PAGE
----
by Louis Fowler
Most weeks, I review more DVDs than the Indy can fit into print. You can look for extra write-ups here, on the IndyBlog.
Nicolas Meyer has written some of the most entertaining classics of our time: The Seven-Per-Cent Solution, Time After Time and Star Trek II: The Wrath of Khan. Sadly, his latest, The Hessen Conspiracy, doesn't fall into that category — it's merely an “OK” movie, at best. Billy Zane is perfectly cast as a suave, take-no-guff colonel in the latter days of World War II. Stationed at an abandoned castle, Zane and his crew come upon millions of dollars worth of royal gems and jewelry. Together with a brash lieutenant (a radiant Lyne Renee, who exudes 1940s' glam), they hatch a scheme to get the riches to America and sell them to the highest bidder. When the movie gets to America, however, it drags so much that you want to push the fast-forward button.
No one makes low-budget genre fare better than Roger Corman. Be it sea creatures in rubber-suits or slimy alien rapists, Corman can always deliver the goods. But what happens when he tries to get serious? What happens when he tries to make an “issue” movie? Well, the results are even more entertaining than when he doesn't. Yep, Fire on the Amazon is a movie about the devastation of the rainforests and one man's fight to stop it. Of course, when that man happens to be the ridiculously coiffed Craig Sheffer, looking like he came straight from a grunge-era Playgirl photo shoot, the results will be nothing more than ineffectually comedic. If that weren't enough, this also happens to be on of the earliest films to star Sandra Bullock, and, true to Corman form, she has a sex scene. Does the rainforest get saved? No, but Bullock does get many long-winded speeches about displaced native peoples that actually made me almost want to do something. Almost.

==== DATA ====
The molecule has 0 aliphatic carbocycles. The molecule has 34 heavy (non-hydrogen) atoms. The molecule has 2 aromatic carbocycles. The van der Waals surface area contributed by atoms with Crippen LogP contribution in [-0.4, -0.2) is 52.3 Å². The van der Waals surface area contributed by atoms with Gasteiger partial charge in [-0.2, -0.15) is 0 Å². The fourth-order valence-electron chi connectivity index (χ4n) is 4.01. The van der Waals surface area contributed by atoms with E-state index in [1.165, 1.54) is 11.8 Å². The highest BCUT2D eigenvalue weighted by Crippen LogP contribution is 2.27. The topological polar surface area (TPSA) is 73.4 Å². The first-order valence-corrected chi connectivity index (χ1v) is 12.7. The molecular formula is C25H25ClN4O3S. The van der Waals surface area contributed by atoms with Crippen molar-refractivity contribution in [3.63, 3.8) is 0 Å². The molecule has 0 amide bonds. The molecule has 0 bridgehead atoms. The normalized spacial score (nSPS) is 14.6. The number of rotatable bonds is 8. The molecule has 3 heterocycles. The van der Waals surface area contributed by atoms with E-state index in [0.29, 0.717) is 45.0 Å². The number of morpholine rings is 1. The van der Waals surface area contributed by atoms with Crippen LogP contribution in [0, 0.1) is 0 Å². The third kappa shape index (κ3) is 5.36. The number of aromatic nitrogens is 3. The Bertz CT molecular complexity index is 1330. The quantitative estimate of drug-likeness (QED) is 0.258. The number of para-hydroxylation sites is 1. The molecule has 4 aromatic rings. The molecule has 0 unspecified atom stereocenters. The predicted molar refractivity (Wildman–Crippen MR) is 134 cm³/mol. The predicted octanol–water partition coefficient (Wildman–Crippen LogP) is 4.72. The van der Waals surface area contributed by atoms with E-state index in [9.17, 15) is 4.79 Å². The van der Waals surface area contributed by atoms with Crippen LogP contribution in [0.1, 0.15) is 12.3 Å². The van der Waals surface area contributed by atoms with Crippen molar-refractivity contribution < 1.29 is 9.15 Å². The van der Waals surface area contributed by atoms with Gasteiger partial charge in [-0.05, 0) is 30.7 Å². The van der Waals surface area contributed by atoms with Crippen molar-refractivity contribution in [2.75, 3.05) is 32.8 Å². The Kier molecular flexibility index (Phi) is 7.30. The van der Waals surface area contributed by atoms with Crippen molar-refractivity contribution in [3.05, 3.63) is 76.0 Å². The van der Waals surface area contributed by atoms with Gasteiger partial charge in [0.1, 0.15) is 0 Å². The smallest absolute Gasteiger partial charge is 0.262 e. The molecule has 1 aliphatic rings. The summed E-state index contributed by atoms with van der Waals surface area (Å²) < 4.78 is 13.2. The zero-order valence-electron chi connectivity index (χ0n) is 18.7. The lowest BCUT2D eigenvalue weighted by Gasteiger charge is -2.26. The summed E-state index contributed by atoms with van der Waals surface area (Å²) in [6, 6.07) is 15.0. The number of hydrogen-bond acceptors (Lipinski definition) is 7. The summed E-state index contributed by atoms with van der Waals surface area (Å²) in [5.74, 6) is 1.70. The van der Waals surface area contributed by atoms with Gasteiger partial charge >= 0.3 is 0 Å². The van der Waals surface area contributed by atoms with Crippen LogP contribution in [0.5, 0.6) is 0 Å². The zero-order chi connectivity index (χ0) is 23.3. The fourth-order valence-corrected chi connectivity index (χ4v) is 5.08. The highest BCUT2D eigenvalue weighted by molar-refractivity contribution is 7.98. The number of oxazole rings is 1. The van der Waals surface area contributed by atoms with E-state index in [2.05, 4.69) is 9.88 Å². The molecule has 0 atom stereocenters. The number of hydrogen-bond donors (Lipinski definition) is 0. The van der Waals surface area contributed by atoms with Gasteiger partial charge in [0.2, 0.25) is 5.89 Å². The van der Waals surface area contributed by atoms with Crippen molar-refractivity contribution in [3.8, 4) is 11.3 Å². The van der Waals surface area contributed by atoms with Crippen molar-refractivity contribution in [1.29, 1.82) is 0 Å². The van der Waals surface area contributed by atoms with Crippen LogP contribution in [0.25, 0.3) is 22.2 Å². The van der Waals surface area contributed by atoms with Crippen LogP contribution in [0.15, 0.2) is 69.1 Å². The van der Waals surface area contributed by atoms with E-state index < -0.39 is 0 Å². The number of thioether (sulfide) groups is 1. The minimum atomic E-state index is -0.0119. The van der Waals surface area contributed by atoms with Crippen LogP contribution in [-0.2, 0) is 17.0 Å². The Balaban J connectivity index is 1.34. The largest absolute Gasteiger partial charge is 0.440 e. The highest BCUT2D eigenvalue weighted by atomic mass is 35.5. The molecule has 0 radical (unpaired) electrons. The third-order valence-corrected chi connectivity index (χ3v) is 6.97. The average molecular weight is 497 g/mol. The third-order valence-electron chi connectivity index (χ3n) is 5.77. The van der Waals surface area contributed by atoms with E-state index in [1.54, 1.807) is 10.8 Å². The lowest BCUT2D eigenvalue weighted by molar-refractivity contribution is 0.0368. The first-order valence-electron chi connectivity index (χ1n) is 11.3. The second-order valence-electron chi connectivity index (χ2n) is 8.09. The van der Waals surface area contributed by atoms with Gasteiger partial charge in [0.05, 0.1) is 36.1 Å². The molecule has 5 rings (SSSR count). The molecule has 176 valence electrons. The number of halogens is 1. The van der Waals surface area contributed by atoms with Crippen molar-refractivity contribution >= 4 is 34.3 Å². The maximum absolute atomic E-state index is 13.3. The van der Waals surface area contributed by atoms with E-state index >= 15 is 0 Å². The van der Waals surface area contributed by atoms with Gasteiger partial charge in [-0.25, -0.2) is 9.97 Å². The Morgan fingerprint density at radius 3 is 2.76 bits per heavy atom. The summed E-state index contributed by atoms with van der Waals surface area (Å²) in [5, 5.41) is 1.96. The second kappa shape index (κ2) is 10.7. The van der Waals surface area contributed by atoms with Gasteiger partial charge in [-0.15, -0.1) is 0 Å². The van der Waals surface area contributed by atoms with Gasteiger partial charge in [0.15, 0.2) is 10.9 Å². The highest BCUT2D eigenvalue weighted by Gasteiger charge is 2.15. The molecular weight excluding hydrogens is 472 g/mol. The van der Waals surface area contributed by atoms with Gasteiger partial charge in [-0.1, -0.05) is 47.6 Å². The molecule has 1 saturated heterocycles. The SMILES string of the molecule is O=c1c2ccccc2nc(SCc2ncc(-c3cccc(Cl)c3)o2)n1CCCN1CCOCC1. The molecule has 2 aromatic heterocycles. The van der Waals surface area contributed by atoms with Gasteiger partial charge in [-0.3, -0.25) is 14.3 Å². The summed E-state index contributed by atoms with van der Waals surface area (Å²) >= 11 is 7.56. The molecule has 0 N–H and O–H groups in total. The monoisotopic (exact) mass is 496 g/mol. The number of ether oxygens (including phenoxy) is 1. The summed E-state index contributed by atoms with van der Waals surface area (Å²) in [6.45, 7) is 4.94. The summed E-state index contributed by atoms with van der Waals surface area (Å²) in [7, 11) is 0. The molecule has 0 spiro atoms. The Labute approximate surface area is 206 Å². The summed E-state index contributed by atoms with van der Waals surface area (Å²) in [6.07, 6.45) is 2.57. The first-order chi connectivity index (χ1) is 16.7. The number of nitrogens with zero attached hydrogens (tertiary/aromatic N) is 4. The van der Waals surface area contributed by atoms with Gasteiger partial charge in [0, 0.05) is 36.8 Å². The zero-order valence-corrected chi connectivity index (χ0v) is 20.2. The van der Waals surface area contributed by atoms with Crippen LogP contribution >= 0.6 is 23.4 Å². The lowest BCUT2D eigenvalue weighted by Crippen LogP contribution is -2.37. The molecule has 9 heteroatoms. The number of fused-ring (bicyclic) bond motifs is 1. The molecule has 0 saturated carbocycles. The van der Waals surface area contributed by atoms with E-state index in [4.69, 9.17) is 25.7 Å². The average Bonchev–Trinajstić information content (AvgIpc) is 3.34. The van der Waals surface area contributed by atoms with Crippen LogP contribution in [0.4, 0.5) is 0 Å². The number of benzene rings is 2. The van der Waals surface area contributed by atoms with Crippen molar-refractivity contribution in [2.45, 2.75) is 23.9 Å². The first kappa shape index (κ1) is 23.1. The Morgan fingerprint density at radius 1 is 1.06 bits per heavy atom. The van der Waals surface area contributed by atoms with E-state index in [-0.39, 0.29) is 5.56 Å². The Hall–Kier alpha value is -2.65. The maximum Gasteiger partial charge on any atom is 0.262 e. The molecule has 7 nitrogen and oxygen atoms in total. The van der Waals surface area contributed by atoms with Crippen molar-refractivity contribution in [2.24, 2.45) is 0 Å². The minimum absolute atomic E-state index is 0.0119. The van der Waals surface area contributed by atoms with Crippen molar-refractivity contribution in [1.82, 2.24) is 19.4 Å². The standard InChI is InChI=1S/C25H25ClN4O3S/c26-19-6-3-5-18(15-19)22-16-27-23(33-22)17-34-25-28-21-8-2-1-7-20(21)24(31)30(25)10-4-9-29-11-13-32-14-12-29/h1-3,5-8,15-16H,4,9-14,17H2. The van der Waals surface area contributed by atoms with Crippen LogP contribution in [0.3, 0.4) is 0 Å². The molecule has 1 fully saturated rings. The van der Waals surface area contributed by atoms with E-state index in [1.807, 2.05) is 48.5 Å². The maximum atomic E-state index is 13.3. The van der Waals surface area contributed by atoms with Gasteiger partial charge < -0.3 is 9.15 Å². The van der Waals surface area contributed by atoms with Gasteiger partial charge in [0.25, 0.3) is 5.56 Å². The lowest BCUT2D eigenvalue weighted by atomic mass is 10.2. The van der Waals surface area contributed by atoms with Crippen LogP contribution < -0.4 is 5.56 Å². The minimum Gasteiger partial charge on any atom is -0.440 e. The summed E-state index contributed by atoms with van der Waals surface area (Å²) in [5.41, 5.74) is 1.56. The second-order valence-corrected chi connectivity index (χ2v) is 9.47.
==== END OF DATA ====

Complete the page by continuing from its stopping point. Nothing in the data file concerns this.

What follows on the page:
Have we really come this far in comedy? One Night With Dice, the notorious Andrew Dice Clay comedy special from 1986, is loaded with so many anti-homosexual epithets that it damn near borders on a hate crime. But, if you ask me, the real crime is that Clay is just plain not funny. From the embarrassing opening rap number, featuring trademarked white-guy lyrics (“My name is Dice and I'm here to say ...”) to his finale featuring impressions of John Travolta, Robert DeNiro and Al Pacino asking a teacher to use the commode, you gotta ask yourself: Why was this guy such a comedic sensation in the late ’80s? Because he was so politically incorrect, was it taking a rebellious stand to proclaim your fandom of him? Because all that really did was prove that you have no taste in comedy. If anything, One Night is an interesting relic from a bygone era, hideously shot on video in an uninterested room. Think Eddie Murphy's Delirious for the Caucasian crowd.